Blockchain is the name of both a company, and the technology that they’ve spawned. The potential of the technology promises to make them a huge business success, but also to make them somewhat of an afterthought once blockchain (the technology) becomes so universally applied that it is an integral part of our daily lives. It might be that one day Blockchain (the brand name) comes to denote all sorts.
The technology is essentially a type of decentralised database which allows people to edit a shared data-set, but only if the change is agreed by a majority of those sharing that data-set or database. It therefore allows for peer review, and does not rely on any central authority, but rather relies for its authority on the people who need to trust the information placed there.
Banks and financial institutions have already invested heavily in the technology, while new partnerships are being announced all the time. For example, leading blockchain (the technology) research and development company, IOHK, recently announced the creation of a Blockchain Technology Laboratory to bring academics and students to collaborate to provide solutions to problems within the industry.
However, this technology has the potential to transform the world beyond the business and corporate sphere, with former PM David Cameron putting his weight firmly behind the public and social policy opportunities the technology offers. Speaking at the launch of Blockchain’s new east London offices, Cameron said, ‘Obviously you've got amazing opportunity using blockchain technology in areas like banking and finance and insurance, but I think some of the public policy applications are potentially transformational.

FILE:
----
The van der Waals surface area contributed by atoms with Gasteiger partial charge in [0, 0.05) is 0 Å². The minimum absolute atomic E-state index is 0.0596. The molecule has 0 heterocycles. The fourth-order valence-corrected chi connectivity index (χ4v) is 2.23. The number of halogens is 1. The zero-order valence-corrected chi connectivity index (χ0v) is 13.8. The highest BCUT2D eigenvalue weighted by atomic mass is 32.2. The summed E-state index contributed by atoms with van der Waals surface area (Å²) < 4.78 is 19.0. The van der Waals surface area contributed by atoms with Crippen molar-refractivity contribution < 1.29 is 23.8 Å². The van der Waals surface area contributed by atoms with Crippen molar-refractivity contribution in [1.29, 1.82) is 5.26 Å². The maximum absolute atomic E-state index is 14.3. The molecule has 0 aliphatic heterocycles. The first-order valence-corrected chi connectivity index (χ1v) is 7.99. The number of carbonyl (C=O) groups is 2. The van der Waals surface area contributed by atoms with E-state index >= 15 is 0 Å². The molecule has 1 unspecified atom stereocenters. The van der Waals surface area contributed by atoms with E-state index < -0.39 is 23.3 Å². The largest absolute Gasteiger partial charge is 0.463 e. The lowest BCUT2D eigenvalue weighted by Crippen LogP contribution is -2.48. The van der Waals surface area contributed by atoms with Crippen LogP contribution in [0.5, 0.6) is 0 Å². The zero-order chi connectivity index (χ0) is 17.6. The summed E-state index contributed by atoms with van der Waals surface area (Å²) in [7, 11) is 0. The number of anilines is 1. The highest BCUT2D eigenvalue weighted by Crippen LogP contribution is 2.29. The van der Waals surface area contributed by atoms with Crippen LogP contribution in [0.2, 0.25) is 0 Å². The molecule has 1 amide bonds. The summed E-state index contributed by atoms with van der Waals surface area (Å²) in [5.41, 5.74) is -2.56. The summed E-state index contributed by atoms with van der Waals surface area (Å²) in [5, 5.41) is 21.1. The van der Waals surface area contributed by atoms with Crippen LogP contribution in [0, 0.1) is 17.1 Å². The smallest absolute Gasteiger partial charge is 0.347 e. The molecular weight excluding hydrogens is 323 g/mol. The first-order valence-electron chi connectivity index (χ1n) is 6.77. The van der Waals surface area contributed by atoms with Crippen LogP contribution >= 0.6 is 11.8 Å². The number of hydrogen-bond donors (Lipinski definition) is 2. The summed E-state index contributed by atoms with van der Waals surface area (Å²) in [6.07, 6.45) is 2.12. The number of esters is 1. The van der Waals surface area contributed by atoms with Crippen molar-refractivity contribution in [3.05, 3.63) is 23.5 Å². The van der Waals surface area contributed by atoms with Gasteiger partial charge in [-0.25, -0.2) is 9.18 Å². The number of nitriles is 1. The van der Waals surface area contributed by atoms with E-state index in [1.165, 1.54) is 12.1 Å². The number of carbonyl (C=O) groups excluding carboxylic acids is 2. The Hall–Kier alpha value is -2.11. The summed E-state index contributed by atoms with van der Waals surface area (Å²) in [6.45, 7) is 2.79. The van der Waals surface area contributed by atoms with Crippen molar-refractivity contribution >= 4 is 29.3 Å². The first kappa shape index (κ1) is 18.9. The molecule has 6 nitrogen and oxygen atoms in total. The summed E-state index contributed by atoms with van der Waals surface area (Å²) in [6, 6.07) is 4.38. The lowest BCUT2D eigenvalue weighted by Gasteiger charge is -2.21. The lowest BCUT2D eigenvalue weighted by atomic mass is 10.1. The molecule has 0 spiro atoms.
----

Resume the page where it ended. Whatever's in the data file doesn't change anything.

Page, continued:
I think there are so many opportunities that your technology has because it is digital, because it is decentralized, because it is transparent, because it is held away from governments. You have this opportunity to give the poorest and the most marginalised, the most dispossessed people in the world, to be able to have property rights, to be able to carry out transactions, to be able to save, to be able to invest. Your opportunities for instance in the remittances markets — a huge market — to help people have lower transaction costs and better property rights, are massive.
I think you're on the brink of a very exciting revolution in all of those areas, which as someone involved in public life is very interesting. It's great to be at the start of a revolution here in London, I hope you keep this revolution going, I hope the government hears loud and clear the things that you need, and I hope you go on succeeding and growing.'
With Cameron touted as a potential future NATO leader, this seems to be a huge global for the company itself, the technology more widely, and the London tech and start-up scene as a whole. Watch out for blockchain technology, whatever name it comes under.